History of the Institute commenced in 1956 when the Laboratory for Gas Analysis had been established by transferring a small research group from the Institute for Petroleum Research in Brno to the former Czechoslovak Academy of Sciences. The establishing of the Laboratory had largely been made possible through the foresight of František Šorm, at the time the Scientific Secretary of the Czechoslovak Academy of Sciences.

The leader of the original research group was Jaroslav Janák. He served as the first director of the Institute until 1980, and the Institute gained a widespread international recognition under his leadership.

Since 1956, the Institute has gradually grown in both staff and research topics. The growth has been marked by several formal milestones, the last of these being the establishment of the Institute of Analytical Chemistry of the Academy of Sciences of the Czech Republic in 1992. The original subjects of gas analysis and gas chromatography have been complemented by liquid chromatography and electromigration methods. The subsequent additions have included field-flow fractionation, supercritical fluid chromatography and extraction, and selected specific techniques of environmental analytical chemistry. The history of the Institute has benefited from an extensive "cross-pollination" among the individual research teams and topics. In particular, this has applied to the design and development of laboratory gadgets and instruments for analytical-scale separations, and "couplings" between a separation method and a detection technique.

 In 1991, the Institute has moved into new, more spacious premises. This event has secured better conditions for modern research.

In 1992, the number of employees of the Academy of Sciences of the Czech Republic had been cut down significantly because of budget restrictions. As a result, some institutes of the Academy have been dissolved, including the former Institute of Nuclear Biology and Radiochemistry in Prague. However, the research group of trace inorganic analysis from that institute has become a detached workplace of the Institute of Analytical Chemistry. This event has marked an important change in scope of the scientific program of the Institute, adding some selected methods of atomic spectrometry to the Institute's former program concerned entirely with analytical separations.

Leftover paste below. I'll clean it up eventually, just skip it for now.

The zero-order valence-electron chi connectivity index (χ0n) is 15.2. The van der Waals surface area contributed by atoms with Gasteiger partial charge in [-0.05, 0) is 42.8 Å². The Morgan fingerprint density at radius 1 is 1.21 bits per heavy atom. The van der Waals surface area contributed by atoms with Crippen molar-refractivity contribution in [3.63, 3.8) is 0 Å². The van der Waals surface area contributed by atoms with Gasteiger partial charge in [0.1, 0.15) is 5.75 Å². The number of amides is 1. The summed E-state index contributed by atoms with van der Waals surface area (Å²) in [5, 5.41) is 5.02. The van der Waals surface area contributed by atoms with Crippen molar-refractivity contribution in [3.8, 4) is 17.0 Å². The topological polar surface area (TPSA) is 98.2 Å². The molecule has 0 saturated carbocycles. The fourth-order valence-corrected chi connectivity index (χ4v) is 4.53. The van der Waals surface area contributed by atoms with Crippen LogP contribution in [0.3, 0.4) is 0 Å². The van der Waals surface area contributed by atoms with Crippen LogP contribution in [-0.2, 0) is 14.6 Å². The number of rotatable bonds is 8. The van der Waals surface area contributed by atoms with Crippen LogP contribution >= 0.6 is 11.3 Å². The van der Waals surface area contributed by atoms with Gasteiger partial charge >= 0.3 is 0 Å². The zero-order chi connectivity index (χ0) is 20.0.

The most recent additions to the research program of the Institute include applications of mass spectrometry and establishment of two new research groups in 2001 focussed on miniaturized instrumentation and proteomics with focus on mass spectrometry applications. In 2010 both departments merged into the Department of Bioanalytical Instrumentation.

Currently, the efforts of our five departments (Bioanalytical Instrumentation, Electromigration Methods, Fluid Phase Separations, Environmental Analysis and Trace Element Analysis) aim toward utilization of the analytical chemistry in diverse branches of science and technology including medicine, environmental protection, foodstuff production, and high-purity materials. We engage in developments of theoretical background, applications, and instrumentation of separation and spectroscopic methods of analytical chemistry. The in-house technologies allow production and characterization of microfluidics and nanomaterials. The separation branch of our research includes methods employing electric field, sorption, fluid flow, force field, chemical reaction, and their combinations as the driving forces for separation. The spectroscopy branch includes mass spectrometry, atomic spectroscopy, and developments of optical spectroscopic techniques and their applications in the separation methods. As an important and inseparable by-product, the theoretical outlets also provide new, original knowledge applicable in other branches of science, primarily in biochemistry and physical chemistry.